The Hunters are in Atom-city primarily for materialistic or hedonistic reasons. Money, adventure, excitement, really wild things — stuff like that. It’s only natural that, people being the kind of beings that people are, that some would seek out the spiritual side to running over hundreds of zombies and making other cars explode. Especially after lucre loses its luster, and they hit the rock bottom of seriously considering taking off their sunglasses for eventual suicide-by-car.
After the jump, the purpose-driving life
Like many middle acts, the group of missions and diary entries that make up Clutch’s episode 2 is slower-paced. (That’s slow in a narrative sense, not in the driving sense. Even while religious, it’s best to drive as fast as you can. There is no salvation without winning, placing, or showing.) My character is initially dubious about being more-or-less captured and brainwashed, but soon realizes those things didn’t happen at all. All things are in God’s hands, after all, and far from being brainwashed, he’s becoming ever more pure and enlightened in the company of his brothers. “All things have become simple and long-winded,” states one entry.
Even when my car’s on fire a little bit, high-velocity scenic drives between missions and paint job acquisitions are more enjoyable. “I stopped realizing the flow of time,” as the Book of Clutch says. Fittingly–without straining any analogies at all!–the story matches the play experience itself. It’s not just my character who knows where his place in the world is–in a kill car, wearing sunglasses, smiling at other Reapers even as he makes their cars explode in a very pure way–but I know the game in and out by then, too. All the missions modes are revealed, I know the ins and outs of the interface and display elements. The upgrade treadmill is contracting again as my skill at all the event types improve, and acquiring money for that most expensive rocket booster or zombie-slicing or -burning body kit becomes a snap. Events that felt frustratingly random before have become less random in their experience, and the randomness that remains has crossed a threshold from frustrating to entertaining. I am the master of the game’s domains. I am the sound of one car colliding.
The nature of peak experiences is that highs don’t last. You can go to the mountains, but eventually you’re going to go down into the valleys again. In Clutch’s case, it’s not a valley to delve into, but the particle accelerator itself. At the end of episode 2, its entryways unlock and it becomes the focus of a new set of familiar events.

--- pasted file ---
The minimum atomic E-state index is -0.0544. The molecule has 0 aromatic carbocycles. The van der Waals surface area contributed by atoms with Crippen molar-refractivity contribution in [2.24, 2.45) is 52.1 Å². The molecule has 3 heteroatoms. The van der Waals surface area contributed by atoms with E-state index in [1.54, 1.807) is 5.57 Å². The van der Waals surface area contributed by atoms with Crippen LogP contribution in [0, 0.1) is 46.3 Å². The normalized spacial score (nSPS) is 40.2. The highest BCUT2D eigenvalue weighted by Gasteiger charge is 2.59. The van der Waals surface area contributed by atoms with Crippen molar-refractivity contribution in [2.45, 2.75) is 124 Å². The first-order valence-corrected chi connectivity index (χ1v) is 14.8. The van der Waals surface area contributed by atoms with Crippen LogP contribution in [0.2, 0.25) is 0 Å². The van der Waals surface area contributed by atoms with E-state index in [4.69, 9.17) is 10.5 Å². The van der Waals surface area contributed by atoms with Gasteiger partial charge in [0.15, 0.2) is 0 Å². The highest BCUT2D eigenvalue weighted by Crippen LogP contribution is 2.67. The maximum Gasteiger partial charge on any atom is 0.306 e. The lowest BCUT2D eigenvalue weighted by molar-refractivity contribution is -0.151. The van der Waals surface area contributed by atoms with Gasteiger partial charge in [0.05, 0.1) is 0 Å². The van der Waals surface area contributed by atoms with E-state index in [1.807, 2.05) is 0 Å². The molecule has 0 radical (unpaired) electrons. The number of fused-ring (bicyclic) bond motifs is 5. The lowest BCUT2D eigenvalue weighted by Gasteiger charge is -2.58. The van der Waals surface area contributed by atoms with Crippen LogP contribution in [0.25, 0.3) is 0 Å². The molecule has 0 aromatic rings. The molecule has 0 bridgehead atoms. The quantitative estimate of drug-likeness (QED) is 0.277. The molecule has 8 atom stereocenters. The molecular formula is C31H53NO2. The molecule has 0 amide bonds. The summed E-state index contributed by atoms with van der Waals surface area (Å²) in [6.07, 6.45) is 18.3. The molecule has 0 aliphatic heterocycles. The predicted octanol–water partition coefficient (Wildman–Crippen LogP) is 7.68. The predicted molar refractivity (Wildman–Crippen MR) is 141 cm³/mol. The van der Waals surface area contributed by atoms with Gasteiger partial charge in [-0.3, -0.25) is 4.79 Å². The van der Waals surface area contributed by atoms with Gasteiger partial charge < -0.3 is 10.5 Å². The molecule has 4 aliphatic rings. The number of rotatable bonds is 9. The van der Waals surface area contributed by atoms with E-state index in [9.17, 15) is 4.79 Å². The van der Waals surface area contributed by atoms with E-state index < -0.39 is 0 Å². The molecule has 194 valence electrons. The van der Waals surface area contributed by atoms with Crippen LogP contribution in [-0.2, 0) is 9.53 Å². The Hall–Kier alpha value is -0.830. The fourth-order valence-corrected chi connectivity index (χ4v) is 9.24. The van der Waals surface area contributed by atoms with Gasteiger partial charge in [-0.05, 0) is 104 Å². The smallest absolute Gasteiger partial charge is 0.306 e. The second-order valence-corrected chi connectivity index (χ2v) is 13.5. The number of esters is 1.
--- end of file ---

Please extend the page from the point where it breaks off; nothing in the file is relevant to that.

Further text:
My character’s time in the Reapers is coming to a close, as that peak experience falls apart. Fittingly again, the actual gameplay mirrors it, in that other cars don’t have clue one about how to handle this kind of environment. On the surface streets, the other racers corner like drunks, but recover quickly from their mistakes; it’s one of the ways the game keeps the front line of any race a chaotic constantly shifting affair. In the collider, they get even more drunk, but something about the layout destroys their ability to recover. They fly off the curving ramps and land on their roofs, they oversteer and wedge their noses in the one sharp corner to be found in long stretches of gentle arcs, they ride up onto the walls and fall over. It’s a little embarrassing to witness, but luckily I only have to witness it if I slow down for some strange reason. Once out ahead of the pack at the start of the collider’s first elimination race, I never see any of the other cars again. It’s definitely time to start wrapping things up, and the game realizes that by starting off the concluding chapter in my character’s life.
The concluding diary entry of the second chapter informs me that I was captured by the last living scientist–or Scientist–in the collider. Technically, the above is a zombie with some sort of flamethrower or suspiciously long-range arc welder or something, but I’m pretending that he ventured out into the collider itself in disguise when he saw me park.
Tomorrow, I’ll squash all the zombies, and then come hell or high water.
(Click here for the previous Clutch entry.)
Gary Achenbach posts as Drastic pretty much everywhere that he does, which makes it a lousy disguise.